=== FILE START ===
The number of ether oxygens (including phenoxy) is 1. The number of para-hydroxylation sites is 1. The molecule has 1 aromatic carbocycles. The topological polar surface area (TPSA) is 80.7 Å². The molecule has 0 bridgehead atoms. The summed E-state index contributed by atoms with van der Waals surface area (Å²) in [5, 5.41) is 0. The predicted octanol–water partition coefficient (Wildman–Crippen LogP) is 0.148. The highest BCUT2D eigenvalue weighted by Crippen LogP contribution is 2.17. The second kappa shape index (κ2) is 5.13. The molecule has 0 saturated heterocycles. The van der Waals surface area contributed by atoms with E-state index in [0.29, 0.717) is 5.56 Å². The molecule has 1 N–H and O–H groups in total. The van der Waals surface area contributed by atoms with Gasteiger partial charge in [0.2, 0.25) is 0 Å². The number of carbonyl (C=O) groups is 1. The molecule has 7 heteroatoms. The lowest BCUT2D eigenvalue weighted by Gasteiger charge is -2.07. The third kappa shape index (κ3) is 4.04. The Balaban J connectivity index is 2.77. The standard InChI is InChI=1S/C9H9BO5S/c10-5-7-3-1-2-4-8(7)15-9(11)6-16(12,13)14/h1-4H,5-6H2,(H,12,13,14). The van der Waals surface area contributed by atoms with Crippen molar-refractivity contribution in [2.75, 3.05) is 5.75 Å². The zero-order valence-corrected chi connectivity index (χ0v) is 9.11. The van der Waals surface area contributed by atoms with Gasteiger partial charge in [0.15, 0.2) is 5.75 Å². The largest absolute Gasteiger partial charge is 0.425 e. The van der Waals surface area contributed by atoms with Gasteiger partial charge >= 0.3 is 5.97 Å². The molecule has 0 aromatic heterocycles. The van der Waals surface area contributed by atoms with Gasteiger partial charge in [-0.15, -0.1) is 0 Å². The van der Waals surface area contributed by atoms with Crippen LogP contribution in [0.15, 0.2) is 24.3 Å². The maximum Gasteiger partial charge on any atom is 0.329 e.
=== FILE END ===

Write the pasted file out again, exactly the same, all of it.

The number of ether oxygens (including phenoxy) is 1. The number of para-hydroxylation sites is 1. The molecule has 1 aromatic carbocycles. The topological polar surface area (TPSA) is 80.7 Å². The molecule has 0 bridgehead atoms. The summed E-state index contributed by atoms with van der Waals surface area (Å²) in [5, 5.41) is 0. The predicted octanol–water partition coefficient (Wildman–Crippen LogP) is 0.148. The highest BCUT2D eigenvalue weighted by Crippen LogP contribution is 2.17. The second kappa shape index (κ2) is 5.13. The molecule has 0 saturated heterocycles. The van der Waals surface area contributed by atoms with E-state index in [0.29, 0.717) is 5.56 Å². The molecule has 1 N–H and O–H groups in total. The van der Waals surface area contributed by atoms with Gasteiger partial charge in [0.2, 0.25) is 0 Å². The number of carbonyl (C=O) groups is 1. The molecule has 7 heteroatoms. The lowest BCUT2D eigenvalue weighted by Gasteiger charge is -2.07. The third kappa shape index (κ3) is 4.04. The Balaban J connectivity index is 2.77. The standard InChI is InChI=1S/C9H9BO5S/c10-5-7-3-1-2-4-8(7)15-9(11)6-16(12,13)14/h1-4H,5-6H2,(H,12,13,14). The van der Waals surface area contributed by atoms with Crippen molar-refractivity contribution in [2.75, 3.05) is 5.75 Å². The zero-order valence-corrected chi connectivity index (χ0v) is 9.11. The van der Waals surface area contributed by atoms with Gasteiger partial charge in [0.15, 0.2) is 5.75 Å². The largest absolute Gasteiger partial charge is 0.425 e. The van der Waals surface area contributed by atoms with Gasteiger partial charge >= 0.3 is 5.97 Å². The molecule has 0 aromatic heterocycles. The van der Waals surface area contributed by atoms with Gasteiger partial charge in [-0.15, -0.1) is 0 Å². The van der Waals surface area contributed by atoms with Crippen LogP contribution in [0.15, 0.2) is 24.3 Å². The maximum Gasteiger partial charge on any atom is 0.329 e.